The fiery and divisive election of 2016 brought anxiety for some, and joy for others. However, there is a far more frightening issue that lies beneath the results of the election and its immediate impacts.

It was confirmed by the Office of The Director of National Intelligence that the Russian government organized the hacking of the Democratic National Convention. An intelligence community assessment claimed that there was evidence to support Vladimir Putin’s direct involvement in a plot designed to undermine American trust in the democratic system. Russia has repeatedly denied involvement in this egregious, information-age attack on a sovereign nation.

After Syria was confirmed to have used banned chemical weapons on civilians, Donald Trump launched 59 Tomahawk missiles onto a Syrian military base. The strike was backlash for alleged chemical weapon usage by the Assad regime, but it also appears to be a message to the global community that despite his professed love for Putin on Twitter, Trump will not accept the Russian support of the use of banned weapons. America, with Trump at the helm, is in a difficult position. We stand in an unavoidable neo-Cold War state of relations, now primed by the president’s most recent missile strikes.

At the time of Trump’s election, it seemed that US-Russian relations would reach a new era of prosperity. After Russia’s territorial aggression into Ukraine and America’s prompt sanctions, tensions were higher than they ever have been in the past decade. However, following Trump’s affectionate tweets and admiration for Putin, it seemed that relations had improved. After Trump’s missile strike and Putin’s hacks, tensions have risen, and US-Russian relations have plunged to Cold War levels. Both nations have accused the other of violations of international law.

This strike, in the perspective of human rights, is undoubtedly good natured. However, it is an aggression against a volatile and shattered nation. Is it really necessary for America to strike with such force on such a weakened country, who is allied with the United States to eliminate our common enemy The Islamic State?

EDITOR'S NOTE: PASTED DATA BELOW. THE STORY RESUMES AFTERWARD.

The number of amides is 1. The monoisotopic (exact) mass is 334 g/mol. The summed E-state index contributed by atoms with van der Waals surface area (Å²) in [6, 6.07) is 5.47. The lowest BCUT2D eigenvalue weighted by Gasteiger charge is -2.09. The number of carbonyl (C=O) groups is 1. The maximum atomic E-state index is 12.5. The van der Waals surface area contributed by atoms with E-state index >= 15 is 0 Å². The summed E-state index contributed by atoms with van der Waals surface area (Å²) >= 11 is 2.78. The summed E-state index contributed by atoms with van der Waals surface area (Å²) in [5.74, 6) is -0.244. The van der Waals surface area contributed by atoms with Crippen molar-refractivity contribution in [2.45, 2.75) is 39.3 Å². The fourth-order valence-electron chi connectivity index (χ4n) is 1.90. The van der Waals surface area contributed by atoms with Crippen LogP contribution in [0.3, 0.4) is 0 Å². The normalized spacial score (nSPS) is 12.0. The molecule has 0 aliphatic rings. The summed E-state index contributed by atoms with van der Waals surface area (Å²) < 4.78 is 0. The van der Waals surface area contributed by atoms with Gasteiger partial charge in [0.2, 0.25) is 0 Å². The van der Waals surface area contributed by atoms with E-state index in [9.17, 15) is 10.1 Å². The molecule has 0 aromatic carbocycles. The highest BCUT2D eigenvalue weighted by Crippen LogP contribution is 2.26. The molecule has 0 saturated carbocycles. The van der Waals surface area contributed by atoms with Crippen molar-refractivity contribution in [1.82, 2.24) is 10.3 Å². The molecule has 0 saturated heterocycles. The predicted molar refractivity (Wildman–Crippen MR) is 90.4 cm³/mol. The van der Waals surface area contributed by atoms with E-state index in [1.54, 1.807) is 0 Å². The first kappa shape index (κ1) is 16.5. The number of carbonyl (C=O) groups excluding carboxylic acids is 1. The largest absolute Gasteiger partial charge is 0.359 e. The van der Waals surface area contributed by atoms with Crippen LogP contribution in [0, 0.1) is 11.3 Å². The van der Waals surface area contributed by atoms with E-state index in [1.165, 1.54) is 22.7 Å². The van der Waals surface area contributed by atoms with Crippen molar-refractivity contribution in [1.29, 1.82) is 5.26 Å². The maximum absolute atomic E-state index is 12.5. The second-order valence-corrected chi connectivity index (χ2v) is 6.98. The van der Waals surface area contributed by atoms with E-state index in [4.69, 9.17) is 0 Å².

Additionally, one must consider alternatives. While it is true that the Assad regime is committing atrocities in the killing of his own people, the alternative is either a strong and unified Islamic State of terror, or a removed Assad, a weakened Islamic State, and an enormous Iraq-like power vacuum of sinister opportunity. Some may say that America must decide between the lesser of two evils, and perhaps seek repercussions later. Others would argue that the line between Assad and the Islamic State is thinning, and democratic nations should all work together to eliminate both. However, despite the Syrian conflict, Americans need to consider the closer-to-home realities of Russia’s infiltration.

Putin has placed moles into high levels of our government’s data servers, it is clear that this should be America’s priority. It seems to be a new-world act of war, and few people have seemed to consider the possibilities of the future. While Syrian crimes are clearly a global concern, America needs to be focused on the information invasion occurring as we speak in our own country. There needs to be outrage and, potentially, cyber retaliation.

 This conflict is multidimensional, and apparently timeless. It reflects American and Russian interests abroad and historically different ideas regarding a government’s duty, but it also serves to represent the tensions between the two; hacking, invasion, and bombings have all occurred, so then are we truly at peace? Additionally, one must consider the wider field of this conflict. In Asia, China and North Korea are arming up, and tensions appear to rise daily. The conflicting views of these global superpowers are being challenged once again, and the clash will spread onto every continent. It seems clear that we must avoid a war, however both superpowers are inching closer towards that front. We must take swift action so that we can maintain a healthy power balance but also eliminate threats to the sustainability of human rights. Peace must be kept between the two continent-stretching giants, and Syria, echoing Cold War style proxy-fighting, stands as a place to initiate a new conflict, or put tensions to bed.

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